1. Good health care should be a right and not a privilege.
      2. We had the privilege of being invited to the party.
      3. I had the privilege of knowing your grandfather.
      4. He lived a life of wealth and privilege.

      If I understood Jefferson’s Declaration of Independence correctly, neither the federal nor the state government grants me anything that is ontological, it merely ensures that what’s mine remains mine- including my conscience, my life, my liberty, my property, my privacy, and my pursuit of blessings as bestowed from above – an inheritance and revenue that belongs to me through my dignity as a human person.

      Ouf! There is so much to think through…

  2. Betsy Cross says:

    I’m very patriotic. I love the freedom’s we enjoy in America. But the election does not make or break anything for me.

    Tomorrow will still come with all of my personal trials getting better or worse. I will still believe in the same God and look to Him as I always do for direction.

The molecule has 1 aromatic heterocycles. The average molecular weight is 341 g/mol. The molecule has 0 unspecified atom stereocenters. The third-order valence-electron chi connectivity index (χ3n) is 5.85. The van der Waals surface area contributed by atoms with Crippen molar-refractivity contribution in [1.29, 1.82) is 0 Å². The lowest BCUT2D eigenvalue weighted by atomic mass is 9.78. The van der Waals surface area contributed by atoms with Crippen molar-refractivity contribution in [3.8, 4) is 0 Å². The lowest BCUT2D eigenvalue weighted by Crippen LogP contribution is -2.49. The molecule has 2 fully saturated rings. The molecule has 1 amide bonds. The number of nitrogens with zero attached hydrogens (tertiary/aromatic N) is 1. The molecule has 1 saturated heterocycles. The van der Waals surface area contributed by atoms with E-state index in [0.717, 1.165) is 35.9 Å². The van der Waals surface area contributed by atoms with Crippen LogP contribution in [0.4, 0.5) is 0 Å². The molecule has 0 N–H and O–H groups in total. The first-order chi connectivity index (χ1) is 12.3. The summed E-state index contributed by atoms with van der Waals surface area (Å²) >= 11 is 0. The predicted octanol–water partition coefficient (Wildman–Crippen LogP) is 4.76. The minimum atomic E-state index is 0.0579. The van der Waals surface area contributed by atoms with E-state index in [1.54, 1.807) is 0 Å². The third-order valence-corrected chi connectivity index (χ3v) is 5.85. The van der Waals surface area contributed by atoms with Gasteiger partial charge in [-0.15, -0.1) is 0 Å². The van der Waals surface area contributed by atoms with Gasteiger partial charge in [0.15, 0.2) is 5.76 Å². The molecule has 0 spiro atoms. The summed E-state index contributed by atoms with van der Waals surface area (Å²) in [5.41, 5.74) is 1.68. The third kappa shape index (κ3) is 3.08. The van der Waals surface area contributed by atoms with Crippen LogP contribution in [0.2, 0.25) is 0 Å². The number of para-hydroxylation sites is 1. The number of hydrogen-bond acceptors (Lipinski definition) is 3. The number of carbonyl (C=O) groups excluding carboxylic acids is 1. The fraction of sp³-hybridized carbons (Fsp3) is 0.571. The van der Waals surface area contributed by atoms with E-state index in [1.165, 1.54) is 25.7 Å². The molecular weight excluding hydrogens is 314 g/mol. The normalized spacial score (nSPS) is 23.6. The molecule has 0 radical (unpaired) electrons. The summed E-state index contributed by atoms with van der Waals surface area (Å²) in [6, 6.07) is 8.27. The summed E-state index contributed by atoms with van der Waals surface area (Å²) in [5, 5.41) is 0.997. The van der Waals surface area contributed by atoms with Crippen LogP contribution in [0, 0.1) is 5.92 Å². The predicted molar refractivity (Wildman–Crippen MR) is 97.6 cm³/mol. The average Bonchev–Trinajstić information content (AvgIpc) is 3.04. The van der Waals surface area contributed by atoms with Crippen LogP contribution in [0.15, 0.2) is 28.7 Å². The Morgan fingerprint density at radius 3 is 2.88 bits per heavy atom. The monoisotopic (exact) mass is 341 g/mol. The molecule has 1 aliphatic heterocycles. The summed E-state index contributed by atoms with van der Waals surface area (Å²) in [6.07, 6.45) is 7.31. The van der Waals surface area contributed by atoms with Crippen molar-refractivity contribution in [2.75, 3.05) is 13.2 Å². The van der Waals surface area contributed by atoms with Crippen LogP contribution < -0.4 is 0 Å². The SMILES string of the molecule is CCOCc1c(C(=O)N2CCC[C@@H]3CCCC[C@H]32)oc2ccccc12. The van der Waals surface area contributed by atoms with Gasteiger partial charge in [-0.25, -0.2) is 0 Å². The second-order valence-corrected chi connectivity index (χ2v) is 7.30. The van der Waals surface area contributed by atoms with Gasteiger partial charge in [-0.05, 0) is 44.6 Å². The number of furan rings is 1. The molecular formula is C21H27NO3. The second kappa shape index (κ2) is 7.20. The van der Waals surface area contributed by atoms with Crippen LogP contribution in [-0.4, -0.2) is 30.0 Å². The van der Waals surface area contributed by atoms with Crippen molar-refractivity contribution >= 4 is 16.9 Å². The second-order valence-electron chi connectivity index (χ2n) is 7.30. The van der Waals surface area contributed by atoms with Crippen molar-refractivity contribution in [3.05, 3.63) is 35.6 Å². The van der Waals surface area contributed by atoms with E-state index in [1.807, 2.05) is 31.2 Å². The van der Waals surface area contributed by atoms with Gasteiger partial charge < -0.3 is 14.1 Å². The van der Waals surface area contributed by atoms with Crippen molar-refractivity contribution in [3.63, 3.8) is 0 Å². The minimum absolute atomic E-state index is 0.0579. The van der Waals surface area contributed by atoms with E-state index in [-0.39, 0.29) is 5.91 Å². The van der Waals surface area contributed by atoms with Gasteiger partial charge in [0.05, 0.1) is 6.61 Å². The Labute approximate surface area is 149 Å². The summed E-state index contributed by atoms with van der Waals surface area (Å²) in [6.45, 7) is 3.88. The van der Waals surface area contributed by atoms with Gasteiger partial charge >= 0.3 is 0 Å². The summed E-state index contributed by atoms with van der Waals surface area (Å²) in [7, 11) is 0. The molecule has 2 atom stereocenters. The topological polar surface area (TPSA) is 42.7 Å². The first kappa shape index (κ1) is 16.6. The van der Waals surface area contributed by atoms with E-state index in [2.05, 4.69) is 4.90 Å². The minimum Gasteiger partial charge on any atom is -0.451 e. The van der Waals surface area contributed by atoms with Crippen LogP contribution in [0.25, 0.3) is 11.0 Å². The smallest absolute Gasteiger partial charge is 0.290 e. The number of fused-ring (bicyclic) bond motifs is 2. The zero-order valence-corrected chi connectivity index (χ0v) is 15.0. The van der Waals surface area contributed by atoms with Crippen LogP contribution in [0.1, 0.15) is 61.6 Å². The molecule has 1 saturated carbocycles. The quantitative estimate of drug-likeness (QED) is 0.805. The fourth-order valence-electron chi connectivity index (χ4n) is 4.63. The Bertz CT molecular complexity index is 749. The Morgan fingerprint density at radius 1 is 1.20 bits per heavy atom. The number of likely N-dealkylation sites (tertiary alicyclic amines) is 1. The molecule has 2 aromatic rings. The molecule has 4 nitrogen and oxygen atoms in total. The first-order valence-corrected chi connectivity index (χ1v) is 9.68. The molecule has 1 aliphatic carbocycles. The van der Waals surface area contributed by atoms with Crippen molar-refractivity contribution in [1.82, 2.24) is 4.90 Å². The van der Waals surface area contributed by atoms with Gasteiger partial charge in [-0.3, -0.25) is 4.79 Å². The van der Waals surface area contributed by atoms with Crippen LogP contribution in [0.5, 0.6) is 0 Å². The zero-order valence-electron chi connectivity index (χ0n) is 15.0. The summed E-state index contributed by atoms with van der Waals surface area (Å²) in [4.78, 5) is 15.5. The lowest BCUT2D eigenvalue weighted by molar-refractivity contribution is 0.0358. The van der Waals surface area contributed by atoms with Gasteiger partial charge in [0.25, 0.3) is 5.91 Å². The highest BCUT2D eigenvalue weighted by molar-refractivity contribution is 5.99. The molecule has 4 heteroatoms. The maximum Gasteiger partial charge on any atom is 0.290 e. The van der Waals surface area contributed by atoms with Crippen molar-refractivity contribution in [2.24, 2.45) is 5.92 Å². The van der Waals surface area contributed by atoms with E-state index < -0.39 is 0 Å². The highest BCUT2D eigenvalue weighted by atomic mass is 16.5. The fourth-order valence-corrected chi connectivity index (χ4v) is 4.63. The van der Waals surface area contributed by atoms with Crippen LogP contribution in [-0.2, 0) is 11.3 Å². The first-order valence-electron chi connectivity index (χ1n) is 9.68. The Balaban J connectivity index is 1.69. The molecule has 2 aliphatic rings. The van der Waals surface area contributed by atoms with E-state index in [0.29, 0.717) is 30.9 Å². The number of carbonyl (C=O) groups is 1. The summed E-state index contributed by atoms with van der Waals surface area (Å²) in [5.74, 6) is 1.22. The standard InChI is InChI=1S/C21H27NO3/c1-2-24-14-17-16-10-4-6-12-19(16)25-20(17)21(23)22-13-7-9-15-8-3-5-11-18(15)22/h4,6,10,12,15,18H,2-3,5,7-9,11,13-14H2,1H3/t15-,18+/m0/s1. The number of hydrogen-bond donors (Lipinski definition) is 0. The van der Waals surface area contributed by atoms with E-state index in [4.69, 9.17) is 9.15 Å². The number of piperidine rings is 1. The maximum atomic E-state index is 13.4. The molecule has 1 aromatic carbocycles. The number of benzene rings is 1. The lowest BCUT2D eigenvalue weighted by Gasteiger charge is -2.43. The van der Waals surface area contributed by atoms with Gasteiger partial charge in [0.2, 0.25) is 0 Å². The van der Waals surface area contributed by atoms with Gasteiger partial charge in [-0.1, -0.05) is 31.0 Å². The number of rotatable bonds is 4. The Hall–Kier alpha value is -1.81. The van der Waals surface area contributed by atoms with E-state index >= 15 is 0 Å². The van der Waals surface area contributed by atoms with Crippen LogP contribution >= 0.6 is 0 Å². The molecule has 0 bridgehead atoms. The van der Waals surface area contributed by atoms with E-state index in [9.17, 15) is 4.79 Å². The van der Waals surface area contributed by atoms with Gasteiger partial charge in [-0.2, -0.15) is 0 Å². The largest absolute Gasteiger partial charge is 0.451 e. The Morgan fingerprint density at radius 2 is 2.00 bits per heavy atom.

I will honor and respect the office of the President and I’ll obey the law (obeying the speed limit is one I’ll work on).

    If I feel passionate about change, I’ll jump in.

    Everything I have and am I owe to Him, not any government.

    As an American I’m a very spoiled human being who takes for granted almost everything I own, enjoy and experience as normal.

    But regardless of the outcome of the election, He’ll still be there.

    I can’t debate you on privilege. 🙂 and rights.

    I just know. I tell my children that any man or woman chosen to lead our country, as long as he/she prays and listens for guidance, will do just fine. But my job as a mother will stay the same.

  3. Betsy Cross says:

    I woke up this morning and didn’t know who had won….now I know. I feel a deeper dread than I’ve ever felt.
    THAT was an unexpected feeling. But at least I know where I stand. Just had to come back and admit that it was really clear to me that I did care and that there were two distinct roads to choose from for our country as far as leadership goes
    The future will be interesting to say the least.

  4. TheJackB says:

    I am simply not worried and have faith we will work to make things work.

Speak from your heart!